The cruise industry gets a raw deal from the media which has lazily advanced the "floating Petri dish" narrative. Yes, there have been a few instances of widespread illness spreading on a cruise ship, which makes for striking visuals and feverish media coverage.
In reality, the big cruise lines -- Royal Caribbean International (RCL) - Get Royal Caribbean Group Report, Carnival Cruise Lines (CCL) - Get Carnival Corporation Report, and Norwegian Cruise Line (NCLH) - Get Norwegian Cruise Line Holdings Ltd. Report -- invested heavily in passenger health well before the pandemic. Ships have always been in a near-constant state of being cleaned while handwashing was heavily emphasized long before covid.
When you walk into a cruise buffet, you are met with rows of handwashing stations along with a crew member telling you (often in song) to wash your hands. Once the pandemic hit, all three major cruise lines stepped up their cleaning and disinfection efforts working with medical panels to determine how to make cruising as safe as possible.
And, while the cruise lines were aggressive in their own safety efforts, they also had to deal with the Centers for Disease Control (CDC). That agency kept the industry fully shut down from U.S. ports from March 2020 through July 2021. When the federal agency allowed cruises to return, they were heavily regulated, sailed with limited capacities, and required all crew as well as all passengers 12 or over to not only be vaccinated, but to provide a negative covid test result taken no more than two days before their sailing.
Despite all of those precautions questions remain as to whether it's safe to take a cruise.
What Is it Like on a Cruise Right Now?
Covid has not gone away. It continues to spread and you can get it at the supermarket, at a concert, at a sporting event, at a theme park, on a cruise, or well, anyplace you come into contact with other people. The difference is that if you get covid someplace where you go for a while and then leave, you don't actually know where you caught it.
I've taken eight cruises since the July restart. The protocols have changed since the first one, but here's where they currently stand:
- All crew must be vaccinated.
- All passengers ages 12 and over must be fully vaccinated.
- All passengers must present a negative covid test result taken no more than two days before the sailing.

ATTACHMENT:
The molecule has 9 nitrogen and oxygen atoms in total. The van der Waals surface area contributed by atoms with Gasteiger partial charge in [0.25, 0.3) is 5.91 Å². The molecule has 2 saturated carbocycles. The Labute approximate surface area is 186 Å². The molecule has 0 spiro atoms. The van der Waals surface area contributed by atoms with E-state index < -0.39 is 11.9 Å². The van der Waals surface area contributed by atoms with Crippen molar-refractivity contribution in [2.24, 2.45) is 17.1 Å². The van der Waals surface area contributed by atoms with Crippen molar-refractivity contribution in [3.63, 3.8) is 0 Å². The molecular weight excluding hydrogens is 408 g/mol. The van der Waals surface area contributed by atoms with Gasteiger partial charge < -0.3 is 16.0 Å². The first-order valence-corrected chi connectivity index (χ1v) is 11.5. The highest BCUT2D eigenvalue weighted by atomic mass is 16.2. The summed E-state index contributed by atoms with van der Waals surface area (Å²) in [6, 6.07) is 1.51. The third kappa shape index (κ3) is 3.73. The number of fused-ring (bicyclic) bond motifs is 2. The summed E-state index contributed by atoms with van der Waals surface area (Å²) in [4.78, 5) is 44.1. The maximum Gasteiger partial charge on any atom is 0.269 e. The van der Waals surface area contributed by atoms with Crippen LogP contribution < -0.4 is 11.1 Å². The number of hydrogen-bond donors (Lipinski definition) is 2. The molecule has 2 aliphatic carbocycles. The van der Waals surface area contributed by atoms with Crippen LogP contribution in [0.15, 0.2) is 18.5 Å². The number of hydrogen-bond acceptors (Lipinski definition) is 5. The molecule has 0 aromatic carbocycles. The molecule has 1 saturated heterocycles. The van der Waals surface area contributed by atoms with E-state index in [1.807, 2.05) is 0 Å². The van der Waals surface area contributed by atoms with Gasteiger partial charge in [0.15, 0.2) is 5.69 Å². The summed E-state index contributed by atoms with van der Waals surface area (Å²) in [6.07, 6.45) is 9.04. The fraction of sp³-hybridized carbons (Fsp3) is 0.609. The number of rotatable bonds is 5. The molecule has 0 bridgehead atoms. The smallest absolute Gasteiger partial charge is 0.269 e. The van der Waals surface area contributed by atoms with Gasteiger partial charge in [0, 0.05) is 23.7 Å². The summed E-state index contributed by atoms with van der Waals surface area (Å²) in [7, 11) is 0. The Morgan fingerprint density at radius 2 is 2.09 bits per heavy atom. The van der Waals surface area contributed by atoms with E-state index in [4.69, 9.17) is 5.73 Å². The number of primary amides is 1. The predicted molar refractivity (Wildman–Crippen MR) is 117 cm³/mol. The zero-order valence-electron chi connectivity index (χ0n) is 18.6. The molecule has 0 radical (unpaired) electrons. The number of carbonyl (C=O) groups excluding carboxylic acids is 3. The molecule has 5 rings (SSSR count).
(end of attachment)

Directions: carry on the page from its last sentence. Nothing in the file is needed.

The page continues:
Masks are no longer required for passengers, but crew members still wear them. Capacity has steadily increased since my first cruise back in July with passenger loads being close to full capacity on my most recent (May 13-16) weekend cruise on Freedom of the Seas.
With nearly every person onboard both vaccinated and tested, I've honestly felt safer at sea than I do visiting my local supermarket (where few people wear masks, and many are likely not vaccinated). The same could also be said for my covid era visits to Disney World, trips to Las Vegas, and a couple of live, sold out (albeit open air) sporting events.
That does not mean there's no risk. I have never caught covid, but I do have friends who caught it onboard (all experiencing mild symptoms).
Is it Safe to Take a Cruise Right Now?
My personal opinion is that it's safer to be in a closed environment with vaccinated people than living everyday with many people not being vaccinated. That opinion has been backed up by the CDC's actions. The federal agency has now eliminated its pandemic-related Cruise Travel Health Notices for cruise passengers and has also eliminated all risk warnings.
The agency does still offer the following guidance:
"The virus that causes COVID-19 spreads easily between people in close quarters on board ships. If the virus is spreading on board a cruise ship, passengers and crew are at risk for infection, even if they are up to date with their COVID-19 vaccines."
All three major cruise lines have procedures to quarantine passengers who show signs of covid or test positive. Those actions have limited outbreaks on ships. with no crew members for Royal Caribbean, Carnival, or Norwegian being hospitalized due to covid.
As long as covid exists, being around people comes with risk. Cruise lines, however, have taken significant measures to control those risks and limit spread. That makes taking a cruise a viable, safe option for healthy people.